Looking into the Affordable Care Act rules, an individual cannot receive the tax credit if they are "able to get affordable coverage through an eligible employer-sponsored plan." Here, affordable is defined as "the portion of the annual premium you must pay for self-only coverage...does not exceed 9.5 percent of your household income." Regarding spouse/dependent insurance, it says "The affordability test applies only to the portion of the annual premiums for self-only coverage and does not include any additional cost for family coverage." The rules for employers state that "Employers...must either offer minimum essential coverage that is affordable...to their full-time employees (and their dependents)" or pay a the IRS. (It also notes that for the purposes of this rule, spouses are not dependents.)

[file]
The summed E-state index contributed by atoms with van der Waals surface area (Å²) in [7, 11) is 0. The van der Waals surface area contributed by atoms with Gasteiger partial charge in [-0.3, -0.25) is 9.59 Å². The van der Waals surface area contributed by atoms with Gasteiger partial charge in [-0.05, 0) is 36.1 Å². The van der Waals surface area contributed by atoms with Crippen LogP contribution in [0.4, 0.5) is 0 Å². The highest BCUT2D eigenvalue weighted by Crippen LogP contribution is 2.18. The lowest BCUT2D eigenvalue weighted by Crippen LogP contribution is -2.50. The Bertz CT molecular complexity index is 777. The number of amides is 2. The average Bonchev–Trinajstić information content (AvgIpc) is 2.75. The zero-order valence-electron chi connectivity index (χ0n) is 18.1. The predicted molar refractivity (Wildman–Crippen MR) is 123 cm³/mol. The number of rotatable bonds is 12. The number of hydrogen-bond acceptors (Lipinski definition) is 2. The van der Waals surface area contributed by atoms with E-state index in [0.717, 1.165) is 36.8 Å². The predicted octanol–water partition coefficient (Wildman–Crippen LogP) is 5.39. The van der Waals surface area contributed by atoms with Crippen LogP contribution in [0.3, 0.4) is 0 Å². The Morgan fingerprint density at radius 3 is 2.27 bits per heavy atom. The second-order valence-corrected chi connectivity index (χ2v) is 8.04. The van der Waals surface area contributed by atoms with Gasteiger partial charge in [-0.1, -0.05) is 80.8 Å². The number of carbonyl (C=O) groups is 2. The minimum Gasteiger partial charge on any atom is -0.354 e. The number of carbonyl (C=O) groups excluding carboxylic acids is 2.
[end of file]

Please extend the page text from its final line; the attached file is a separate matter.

Thus, as far as I can tell, (certain) employers are required to offer affordable health insurance to (certain) employees and their dependents, where "affordable" is measured only by how much is charged to the employee for their own coverage. In particular, there is no standard of affordability for dependents or spouses of the employee, and the employer can charge as much as they like for this insurance and still be considered to offer "affordable" coverage to the employee and dependents.
This idea seems to be confirmed since (as I just tested) submitting to the marketplace at healthcare.gov that one family member is offered free health insurance through an employer leads it to ask whether the other family members are also eligible to enroll but does not ask how much is charged to them should they enroll. The web site will make a determination that the whole family is ineligible for the tax credit based on this information.
Something seems broken here--either my understanding of the law, the law itself, or the marketplace. If there is a mistake in the above reasoning, could someone please point it out? If there is no mistake, could someone please explain the intent of the law here (to the extent it is known)?